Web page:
As an aside, it is worth noting that if the athlete is still trying to push their hips back, then it is impossible for them to use this strategy (their hips need to come forwards again).
Here is a clip of the movement we are looking for (exaggerated for clarity). Thanks to… for demonstrating.
Or a more realistic version.
I should emphasise that although I have described this as hips back (PCOM moves back) then hips swing in/under (PCOM moves forwards) in real squatting the two movements are blended together.
Athletes use all 3 strategies described here to help balance. However, this movement (sometimes called dropping into the hole) is very often the missing link in squat technique.
The example video is of a long femured, short torso athlete - i.e. someone for whom the balance challenge is particularly large (thanks to for demoing).
If you think that your athletes are limited by their ankle range of motion, a very large majority of the time it will be because they are not squatting correctly.
However, if you teach your athletes to use their hip properly to squat into the hole you might well find that it demands much more hip range of motion than they are used to.
I have taught hundreds (maybe thousands) of athletes to squat. I genuinely can't remember ever seeing an athlete who was limited by their ankle range.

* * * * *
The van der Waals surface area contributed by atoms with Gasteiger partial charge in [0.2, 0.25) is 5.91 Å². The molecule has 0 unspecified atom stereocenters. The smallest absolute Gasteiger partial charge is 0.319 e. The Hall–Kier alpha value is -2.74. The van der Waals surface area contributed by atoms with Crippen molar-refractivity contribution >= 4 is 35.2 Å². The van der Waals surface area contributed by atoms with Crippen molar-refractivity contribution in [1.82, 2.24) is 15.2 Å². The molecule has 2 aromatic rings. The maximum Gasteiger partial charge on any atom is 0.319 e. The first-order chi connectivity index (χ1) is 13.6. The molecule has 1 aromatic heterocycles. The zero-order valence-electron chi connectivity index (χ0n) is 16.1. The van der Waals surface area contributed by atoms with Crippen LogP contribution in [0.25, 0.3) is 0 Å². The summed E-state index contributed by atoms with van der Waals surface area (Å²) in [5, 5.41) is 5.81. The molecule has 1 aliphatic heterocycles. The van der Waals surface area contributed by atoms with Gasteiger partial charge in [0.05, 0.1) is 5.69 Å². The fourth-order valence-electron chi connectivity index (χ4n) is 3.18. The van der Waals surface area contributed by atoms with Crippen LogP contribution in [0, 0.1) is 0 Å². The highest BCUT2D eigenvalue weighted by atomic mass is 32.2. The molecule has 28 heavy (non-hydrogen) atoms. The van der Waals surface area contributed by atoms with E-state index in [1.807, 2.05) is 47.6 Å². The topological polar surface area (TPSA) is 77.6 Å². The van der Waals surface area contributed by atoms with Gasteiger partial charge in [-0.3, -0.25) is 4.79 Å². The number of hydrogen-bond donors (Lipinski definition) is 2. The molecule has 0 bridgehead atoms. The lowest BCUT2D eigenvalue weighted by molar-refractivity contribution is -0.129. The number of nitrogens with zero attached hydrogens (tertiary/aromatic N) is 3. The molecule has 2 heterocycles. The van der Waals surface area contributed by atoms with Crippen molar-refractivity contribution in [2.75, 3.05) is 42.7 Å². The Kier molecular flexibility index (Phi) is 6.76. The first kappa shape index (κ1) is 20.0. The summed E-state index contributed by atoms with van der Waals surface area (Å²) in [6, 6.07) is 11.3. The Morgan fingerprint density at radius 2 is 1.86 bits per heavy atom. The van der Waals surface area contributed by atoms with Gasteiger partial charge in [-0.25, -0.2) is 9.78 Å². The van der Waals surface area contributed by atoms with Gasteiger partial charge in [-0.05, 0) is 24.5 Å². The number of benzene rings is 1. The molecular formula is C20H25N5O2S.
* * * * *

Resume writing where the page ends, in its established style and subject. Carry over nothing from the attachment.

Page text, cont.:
However, I have had very many coaches tell me that the limiting factor in their athletes squatting was their ankle range. I have always been able to work with their athlete to show them this was not the case (by teaching squatting).
The uncomfortable truth here is that we are too quick to blame the athlete for their inability to do something, rather than considering whether we are teaching the skill well enough. #dontblametheathlete
Finally, I can believe that modern life could result in reduced hip mobility (e.g. due to sitting). I don't buy the idea that it compromises the ankle - activities of daily living like stair ascent/descent and sit to stand demand lots of ankle dorsiflexion range
I have seen lots of coaches spend a very long time trying to mobilise athletes' ankles. If this is only being done to allow the athlete to squat it seems a gigantic waste of training time.
On the other hand, spending time mobilising the hips seems like an activity that has many benefits (one of which might be helping an athlete squat better).